This year, former Missouri defensive end (that’s football, nerds) Michael Sam made sports history by managing to be both gay and drafted by an NFL team. While Sam is far from the first gay NFLer, he’s definitely the first one to be open about his sexuality while in college and then get drafted. For sports reporting giant ESPN, you have to figure there were lots of ways to cover the story; being drafted is by no means the same thing as making an NFL roster, and the unique spotlight on Sam likely made things even harder for him. ESPN certainly could have covered that, or maybe the impact Sam’s story may have had on young gay athletes (high school sports are not a bastion of acceptance), or, I don’t know, just his football skills (or lack thereof; Sam was cut by the St. Louis Rams and later cut again from the Cowboys’ practice squad). But ESPN decided instead to focus on the primary question on everyone’s mind: DOES MICHAEL SAM SHOWER WITH DUDES?
ESPN defended reporter Josina Anderson’s decision to spend a full minute of the report discussing whether or not Michael Sam waited for his teammates to thin out before showering by saying she didn’t bring it up, an anonymous Rams player did. In Anderson’s defense, Sam himself was “unavailable for comment” and all the Rams players who weren’t anonymous probably thought all rookies looked alike anyway, even the gay ones, so she likely didn’t have a lot to work with. I look forward to ESPN’s next groundbreaking expose on whether the NFL is considering dropping those tight-ass pants they all wear in favor of basketball shorts in case Michael Sam is looking at their defensive ends.
– Cy Chase
3. Don’t tell the Babysitter, Mom is Dead
After nine seasons—and 207 episodes spaced out over an awe-inspiring nine years (2005 through 2014)—How I Met Your Mother finally delivered on its title and wrapped up the LONGEST, LEAST LINEAR BEDTIME STORY A FATHER EVER TOLD TWO CHILDREN. (Talk about child abuse. I hope for their sake, they at least got to take the occasional potty break.) At the same time, fans got an hour-long finale to bid a fond farewell to their longtime TV friends: schmoopy romantic Ted, womanizing Barney, commitment-phobic Robin, and the loveably goofy Marshall and Lily.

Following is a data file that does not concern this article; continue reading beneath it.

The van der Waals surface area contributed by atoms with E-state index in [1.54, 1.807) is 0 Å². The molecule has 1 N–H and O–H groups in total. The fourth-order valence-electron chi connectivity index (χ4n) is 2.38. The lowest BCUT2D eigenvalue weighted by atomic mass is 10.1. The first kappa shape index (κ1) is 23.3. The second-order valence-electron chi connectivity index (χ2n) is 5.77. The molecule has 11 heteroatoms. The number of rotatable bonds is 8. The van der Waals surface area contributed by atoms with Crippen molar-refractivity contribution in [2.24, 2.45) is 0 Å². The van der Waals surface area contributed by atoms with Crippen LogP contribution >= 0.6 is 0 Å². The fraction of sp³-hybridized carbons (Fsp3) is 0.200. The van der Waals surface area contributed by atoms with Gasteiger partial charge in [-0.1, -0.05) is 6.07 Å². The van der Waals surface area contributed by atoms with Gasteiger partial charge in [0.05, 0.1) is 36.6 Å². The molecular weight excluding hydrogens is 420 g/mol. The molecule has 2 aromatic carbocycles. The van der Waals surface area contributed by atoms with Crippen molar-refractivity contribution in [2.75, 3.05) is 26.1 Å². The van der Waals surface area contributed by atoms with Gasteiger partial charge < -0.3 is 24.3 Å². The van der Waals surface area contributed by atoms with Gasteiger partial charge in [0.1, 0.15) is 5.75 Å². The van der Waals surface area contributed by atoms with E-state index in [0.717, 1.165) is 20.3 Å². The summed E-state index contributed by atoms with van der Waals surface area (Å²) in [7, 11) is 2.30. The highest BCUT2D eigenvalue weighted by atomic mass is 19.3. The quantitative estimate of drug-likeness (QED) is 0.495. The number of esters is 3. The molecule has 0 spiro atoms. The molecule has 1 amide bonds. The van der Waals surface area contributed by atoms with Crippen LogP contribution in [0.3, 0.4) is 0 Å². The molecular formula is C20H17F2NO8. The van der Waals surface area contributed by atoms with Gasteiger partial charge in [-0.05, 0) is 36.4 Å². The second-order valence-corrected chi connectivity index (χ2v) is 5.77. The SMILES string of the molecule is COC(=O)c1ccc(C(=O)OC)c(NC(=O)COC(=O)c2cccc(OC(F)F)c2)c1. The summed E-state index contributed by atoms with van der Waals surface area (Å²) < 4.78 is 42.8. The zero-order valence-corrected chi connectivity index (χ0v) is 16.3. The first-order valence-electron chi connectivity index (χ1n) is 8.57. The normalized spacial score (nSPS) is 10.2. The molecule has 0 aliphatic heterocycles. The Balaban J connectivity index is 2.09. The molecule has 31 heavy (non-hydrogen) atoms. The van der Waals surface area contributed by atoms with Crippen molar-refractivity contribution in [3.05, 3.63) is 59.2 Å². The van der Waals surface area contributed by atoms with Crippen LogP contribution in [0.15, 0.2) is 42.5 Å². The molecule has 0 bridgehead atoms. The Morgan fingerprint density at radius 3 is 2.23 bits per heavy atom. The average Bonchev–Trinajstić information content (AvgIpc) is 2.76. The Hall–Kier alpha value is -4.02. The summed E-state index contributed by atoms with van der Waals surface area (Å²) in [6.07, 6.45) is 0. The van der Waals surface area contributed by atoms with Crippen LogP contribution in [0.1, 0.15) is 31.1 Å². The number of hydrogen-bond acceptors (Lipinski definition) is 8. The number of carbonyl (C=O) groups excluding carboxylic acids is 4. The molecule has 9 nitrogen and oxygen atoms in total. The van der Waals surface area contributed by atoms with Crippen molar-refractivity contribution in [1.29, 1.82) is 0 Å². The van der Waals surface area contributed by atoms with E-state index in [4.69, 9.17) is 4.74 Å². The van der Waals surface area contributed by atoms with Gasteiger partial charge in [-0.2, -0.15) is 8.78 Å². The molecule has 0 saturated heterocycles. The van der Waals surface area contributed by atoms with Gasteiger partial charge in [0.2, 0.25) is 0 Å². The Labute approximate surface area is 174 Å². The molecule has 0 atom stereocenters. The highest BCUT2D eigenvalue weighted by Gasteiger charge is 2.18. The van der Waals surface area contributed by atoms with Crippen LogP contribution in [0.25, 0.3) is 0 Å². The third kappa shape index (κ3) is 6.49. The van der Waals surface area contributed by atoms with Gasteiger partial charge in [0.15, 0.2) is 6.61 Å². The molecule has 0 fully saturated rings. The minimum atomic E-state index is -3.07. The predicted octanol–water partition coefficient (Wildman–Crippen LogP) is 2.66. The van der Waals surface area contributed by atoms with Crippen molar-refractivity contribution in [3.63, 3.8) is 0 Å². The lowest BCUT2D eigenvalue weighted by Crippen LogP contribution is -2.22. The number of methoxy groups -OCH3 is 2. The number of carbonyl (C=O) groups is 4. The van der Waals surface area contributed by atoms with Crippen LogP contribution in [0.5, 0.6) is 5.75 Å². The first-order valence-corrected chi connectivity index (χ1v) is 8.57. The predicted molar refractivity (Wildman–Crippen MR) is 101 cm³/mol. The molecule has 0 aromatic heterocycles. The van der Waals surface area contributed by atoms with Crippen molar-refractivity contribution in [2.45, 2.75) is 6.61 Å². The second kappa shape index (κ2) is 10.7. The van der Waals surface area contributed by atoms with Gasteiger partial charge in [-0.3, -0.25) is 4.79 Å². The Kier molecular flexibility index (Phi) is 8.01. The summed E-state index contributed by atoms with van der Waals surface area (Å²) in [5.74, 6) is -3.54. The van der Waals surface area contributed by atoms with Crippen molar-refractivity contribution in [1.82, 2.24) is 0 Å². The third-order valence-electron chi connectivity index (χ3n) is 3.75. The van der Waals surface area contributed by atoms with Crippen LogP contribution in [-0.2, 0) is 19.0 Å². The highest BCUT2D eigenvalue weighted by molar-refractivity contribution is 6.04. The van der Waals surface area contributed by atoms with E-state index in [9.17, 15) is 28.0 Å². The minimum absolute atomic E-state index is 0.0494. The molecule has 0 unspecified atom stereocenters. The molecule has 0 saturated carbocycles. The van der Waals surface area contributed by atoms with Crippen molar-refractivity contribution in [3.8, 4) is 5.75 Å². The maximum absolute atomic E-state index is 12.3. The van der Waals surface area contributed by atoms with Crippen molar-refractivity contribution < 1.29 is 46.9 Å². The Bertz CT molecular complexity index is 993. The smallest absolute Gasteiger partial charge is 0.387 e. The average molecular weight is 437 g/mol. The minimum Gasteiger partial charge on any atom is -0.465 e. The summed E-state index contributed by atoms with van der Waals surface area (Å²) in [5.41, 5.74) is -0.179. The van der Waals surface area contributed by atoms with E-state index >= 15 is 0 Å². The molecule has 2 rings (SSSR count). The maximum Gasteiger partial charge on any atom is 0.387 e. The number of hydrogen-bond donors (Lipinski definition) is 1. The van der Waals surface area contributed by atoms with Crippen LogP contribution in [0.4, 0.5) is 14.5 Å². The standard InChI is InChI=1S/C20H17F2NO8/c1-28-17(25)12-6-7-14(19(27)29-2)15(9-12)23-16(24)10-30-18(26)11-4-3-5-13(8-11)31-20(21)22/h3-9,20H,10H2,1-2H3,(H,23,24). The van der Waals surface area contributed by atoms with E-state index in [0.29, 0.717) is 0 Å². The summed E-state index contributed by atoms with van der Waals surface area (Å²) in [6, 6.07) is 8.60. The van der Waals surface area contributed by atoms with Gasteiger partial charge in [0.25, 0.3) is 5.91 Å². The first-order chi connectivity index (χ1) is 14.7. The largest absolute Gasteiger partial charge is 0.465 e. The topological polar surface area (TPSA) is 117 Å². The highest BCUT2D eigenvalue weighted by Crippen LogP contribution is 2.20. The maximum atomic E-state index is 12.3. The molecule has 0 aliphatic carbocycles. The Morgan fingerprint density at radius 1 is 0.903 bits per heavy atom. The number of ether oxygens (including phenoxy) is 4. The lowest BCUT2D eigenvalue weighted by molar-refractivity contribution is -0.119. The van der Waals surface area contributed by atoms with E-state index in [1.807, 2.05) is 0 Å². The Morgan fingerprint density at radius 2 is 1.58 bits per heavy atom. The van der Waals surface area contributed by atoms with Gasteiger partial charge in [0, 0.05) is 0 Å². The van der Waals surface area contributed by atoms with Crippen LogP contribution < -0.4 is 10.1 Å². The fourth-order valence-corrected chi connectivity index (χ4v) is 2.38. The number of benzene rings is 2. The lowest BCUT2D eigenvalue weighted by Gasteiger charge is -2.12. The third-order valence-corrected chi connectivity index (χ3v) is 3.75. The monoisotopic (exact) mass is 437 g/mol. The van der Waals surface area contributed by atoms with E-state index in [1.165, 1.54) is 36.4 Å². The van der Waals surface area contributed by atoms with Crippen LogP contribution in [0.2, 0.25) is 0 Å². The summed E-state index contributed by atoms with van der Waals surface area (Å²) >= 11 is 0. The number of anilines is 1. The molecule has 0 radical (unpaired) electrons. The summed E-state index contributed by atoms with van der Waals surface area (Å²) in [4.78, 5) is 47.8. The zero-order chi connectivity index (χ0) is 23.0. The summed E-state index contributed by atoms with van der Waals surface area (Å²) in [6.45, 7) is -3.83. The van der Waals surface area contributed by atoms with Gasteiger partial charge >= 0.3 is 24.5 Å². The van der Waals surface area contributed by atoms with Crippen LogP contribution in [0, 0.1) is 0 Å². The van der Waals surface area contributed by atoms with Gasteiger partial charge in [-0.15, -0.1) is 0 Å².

Only one problem. The ending to this particular bedtime story was massively, slit-your-wrist, depressing. (Think the second act of Sondheim’s “Into the Woods,” with a nice side of terminal illness.) After nine years of suspense, speculation, and build-up, Ted just kind of stumbles upon the Mom while waiting for a train. Oh, and then she unceremoniously DIES. Off-camera. And as for Barney and Robin, the will they/won’t they couple that captured fans hearts for most of the series’ run, whose wedding took no less than the ENTIRE FINAL SEASON? Oh yeah, they got divorced. Off-camera. Then, Robin (whose wedding dress must have smelled horrible after wearing it nonstop for an entire year) stopped hanging out with the gang entirely. Because 20 years of unhappiness is exactly the ending we wanted for her. But wait, then she’s brought back into the fold in the final scene, in an ending that seemed hastily tacked-on despite the fact that the two children filmed their part NINE YEARS AGO back during the first season because this is the ending planned all along! Ted shows up at Robin’s doorstep with a blue French horn and blue hair, to re-ignite their romance that failed for good and obvious reasons and was abandoned around Season 2.